Edema, is swelling that’s caused by excess fluid building up in your body. As the fluid accumulates inside the blood and lymph vessels, it gets pushed out and into the surrounding tissues. The tissues absorb the fluid like a sponge and begins to swell.
Edema can occur anywhere in your body, including your organs, but it’s most visible in the extremities: hands, feet, ankles, and legs (and in men, sometimes the scrotum), where it can cause pain, discoloration, and discomfort. If edema occurs in an organ, it can actually impair the organ’s function.
What Causes Edema?
Edema has several causes, some of which are benign and some of which are more serious.
Benign causes of edema include eating too much salt, sitting or standing in one place for too long, pregnancy, and premenstrual issues. Travelers often notice swollen feet after long hours spent driving, or on an airplane. This type of edema usually occurs in the extremities and resolves once the issue that’s causing the edema has been resolved. In the meantime, one can often relieve the swelling by doing one or more of the following:
- Avoid foods and beverages high in sodiu
- Avoid sitting or standing still for long periods
- Wear compression socks, which you can purchase them from drug stores, medical supply stores, and online retailers like Therafirm
- Stay well-hydrated
- Elevatte your extremities above your heart
- Massage lymph nodes to stimulate fluid movement.
A number of diseases and disorders—and often the medications that treat them—can cause more serious forms of edema, which can occur anywhere in the body. The problem is that most people aren’t even aware that they have edema unless it has spread to the extremities or other symptoms develop. For example, congestive heart failure can cause edema in the lungs. That, in turn, could cause shortness of breath. Other diseases, conditions, and medications that can cause edema include:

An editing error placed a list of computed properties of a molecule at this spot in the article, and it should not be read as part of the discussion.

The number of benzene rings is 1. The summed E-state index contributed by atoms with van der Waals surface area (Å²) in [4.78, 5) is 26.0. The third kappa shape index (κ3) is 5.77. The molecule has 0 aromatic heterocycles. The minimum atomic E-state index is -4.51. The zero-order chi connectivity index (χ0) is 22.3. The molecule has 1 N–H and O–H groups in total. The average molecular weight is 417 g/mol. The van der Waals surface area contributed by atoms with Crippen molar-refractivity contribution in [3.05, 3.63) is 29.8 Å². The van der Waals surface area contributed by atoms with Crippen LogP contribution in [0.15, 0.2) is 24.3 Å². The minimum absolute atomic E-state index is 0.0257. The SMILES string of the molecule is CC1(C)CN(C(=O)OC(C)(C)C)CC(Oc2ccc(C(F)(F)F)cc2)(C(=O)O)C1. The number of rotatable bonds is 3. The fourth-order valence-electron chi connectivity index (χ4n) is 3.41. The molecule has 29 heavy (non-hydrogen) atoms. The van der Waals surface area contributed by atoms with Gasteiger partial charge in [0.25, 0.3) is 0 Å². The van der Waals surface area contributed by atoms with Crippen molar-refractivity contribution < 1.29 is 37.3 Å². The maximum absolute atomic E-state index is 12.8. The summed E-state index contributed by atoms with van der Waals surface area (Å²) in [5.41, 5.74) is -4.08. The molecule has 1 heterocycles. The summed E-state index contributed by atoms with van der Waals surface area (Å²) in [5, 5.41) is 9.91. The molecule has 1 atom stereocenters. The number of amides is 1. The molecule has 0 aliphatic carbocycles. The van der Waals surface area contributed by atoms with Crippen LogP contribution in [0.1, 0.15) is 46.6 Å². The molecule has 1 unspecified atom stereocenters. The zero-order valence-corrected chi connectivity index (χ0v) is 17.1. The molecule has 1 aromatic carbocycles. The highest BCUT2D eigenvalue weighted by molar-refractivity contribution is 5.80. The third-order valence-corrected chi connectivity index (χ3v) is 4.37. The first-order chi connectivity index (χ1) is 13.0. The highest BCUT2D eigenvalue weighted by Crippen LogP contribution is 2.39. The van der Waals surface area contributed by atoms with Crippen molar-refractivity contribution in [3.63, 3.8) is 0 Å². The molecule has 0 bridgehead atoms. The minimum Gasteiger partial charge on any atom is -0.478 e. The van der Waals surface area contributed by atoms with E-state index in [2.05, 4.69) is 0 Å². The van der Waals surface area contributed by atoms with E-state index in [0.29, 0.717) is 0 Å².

- Cirrhosis of the liver
- Kidney damage and disease
- Weak or damaged veins
- Weak or damaged lymphatic vessels
- Deep vein thrombosis in the leg
- Testicular cancer
- Medications that treat diabetes
- Medications that treat hypertension
This type of edema could resolve if you treat the underlying condition, such as removing cancerous tumors from the testicles, or if you change your medication. However, you might also need to take a diuretic to help you clear excess fluid from your body.
If you believe your medication is causing your edema, do not stop taking your medication without first consulting your physician.
If you are in treatment to control your condition, you might also benefit from some of the treatments for benign edema such as compression garments and elevating your extremities. However, you should not attempt to self-treat your edema without first seeking a proper diagnosis.
Whether it is the result of benign or serious causes, prolonged and untreated edema can cause complications.
In the extremities it can cause:
- Pain and Stiffness
- Difficulty moving
- Skin discoloration
- Reduced circulation
In the organs it can cause:
- Reduced blood circulation
- Impaired function
- Scar tissue
If you notice swelling in your extremities along with any of the following symptoms, consult your doctor as soon as possible:
- Abdominal swelling
- Shortness of breath, especially when lying down
- Frequent urination
- Infrequent urination
- Difficulty urinating
- Bloody urine
- Excessive thirst
- Rapid weight gain
- Irregular or rapid heartbeat
- Tenderness in the abdomen or lower back
- Metallic taste in the mouth
- Nausea and vomiting
- Bruising easily
These symptoms could indicate heart failure, kidney failure, or cirrhosis of the liver.